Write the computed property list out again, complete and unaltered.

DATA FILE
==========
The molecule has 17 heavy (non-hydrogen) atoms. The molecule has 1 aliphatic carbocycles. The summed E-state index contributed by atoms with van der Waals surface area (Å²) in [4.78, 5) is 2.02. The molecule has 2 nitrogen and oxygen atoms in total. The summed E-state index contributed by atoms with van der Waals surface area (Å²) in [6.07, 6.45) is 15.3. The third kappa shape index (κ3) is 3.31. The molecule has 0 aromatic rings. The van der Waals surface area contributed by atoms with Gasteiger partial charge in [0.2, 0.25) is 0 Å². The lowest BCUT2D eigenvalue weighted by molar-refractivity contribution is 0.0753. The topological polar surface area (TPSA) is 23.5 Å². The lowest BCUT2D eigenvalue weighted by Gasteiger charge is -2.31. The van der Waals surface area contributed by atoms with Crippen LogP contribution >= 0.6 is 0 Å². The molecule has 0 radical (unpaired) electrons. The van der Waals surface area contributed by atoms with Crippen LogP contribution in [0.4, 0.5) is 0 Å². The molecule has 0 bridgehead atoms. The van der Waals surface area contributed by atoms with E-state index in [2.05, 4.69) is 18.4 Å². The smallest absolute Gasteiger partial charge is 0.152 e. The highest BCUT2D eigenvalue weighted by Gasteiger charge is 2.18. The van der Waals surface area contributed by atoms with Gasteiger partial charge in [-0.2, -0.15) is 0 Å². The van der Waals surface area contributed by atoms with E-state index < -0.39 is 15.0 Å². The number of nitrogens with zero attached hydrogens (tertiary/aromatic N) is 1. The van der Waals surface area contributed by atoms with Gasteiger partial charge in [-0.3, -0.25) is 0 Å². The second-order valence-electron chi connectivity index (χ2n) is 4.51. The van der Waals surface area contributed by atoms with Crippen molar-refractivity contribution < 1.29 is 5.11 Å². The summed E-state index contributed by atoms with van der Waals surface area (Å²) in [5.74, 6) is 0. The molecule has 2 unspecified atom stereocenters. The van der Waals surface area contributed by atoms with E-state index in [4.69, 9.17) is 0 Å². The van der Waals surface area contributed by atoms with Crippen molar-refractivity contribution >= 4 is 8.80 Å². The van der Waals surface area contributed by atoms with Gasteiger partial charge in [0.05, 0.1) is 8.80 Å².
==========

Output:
The molecule has 17 heavy (non-hydrogen) atoms. The molecule has 1 aliphatic carbocycles. The summed E-state index contributed by atoms with van der Waals surface area (Å²) in [4.78, 5) is 2.02. The molecule has 2 nitrogen and oxygen atoms in total. The summed E-state index contributed by atoms with van der Waals surface area (Å²) in [6.07, 6.45) is 15.3. The third kappa shape index (κ3) is 3.31. The molecule has 0 aromatic rings. The van der Waals surface area contributed by atoms with Gasteiger partial charge in [0.2, 0.25) is 0 Å². The lowest BCUT2D eigenvalue weighted by molar-refractivity contribution is 0.0753. The topological polar surface area (TPSA) is 23.5 Å². The lowest BCUT2D eigenvalue weighted by Gasteiger charge is -2.31. The van der Waals surface area contributed by atoms with Crippen LogP contribution >= 0.6 is 0 Å². The molecule has 0 radical (unpaired) electrons. The van der Waals surface area contributed by atoms with Crippen LogP contribution in [0.4, 0.5) is 0 Å². The molecule has 0 bridgehead atoms. The van der Waals surface area contributed by atoms with E-state index in [2.05, 4.69) is 18.4 Å². The smallest absolute Gasteiger partial charge is 0.152 e. The highest BCUT2D eigenvalue weighted by Gasteiger charge is 2.18. The van der Waals surface area contributed by atoms with Gasteiger partial charge in [-0.2, -0.15) is 0 Å². The van der Waals surface area contributed by atoms with E-state index < -0.39 is 15.0 Å². The number of nitrogens with zero attached hydrogens (tertiary/aromatic N) is 1. The van der Waals surface area contributed by atoms with Gasteiger partial charge in [-0.3, -0.25) is 0 Å². The second-order valence-electron chi connectivity index (χ2n) is 4.51. The van der Waals surface area contributed by atoms with Crippen molar-refractivity contribution < 1.29 is 5.11 Å². The summed E-state index contributed by atoms with van der Waals surface area (Å²) in [5.74, 6) is 0. The molecule has 2 unspecified atom stereocenters. The van der Waals surface area contributed by atoms with E-state index in [4.69, 9.17) is 0 Å². The van der Waals surface area contributed by atoms with Crippen molar-refractivity contribution >= 4 is 8.80 Å². The van der Waals surface area contributed by atoms with Gasteiger partial charge in [0.05, 0.1) is 8.80 Å².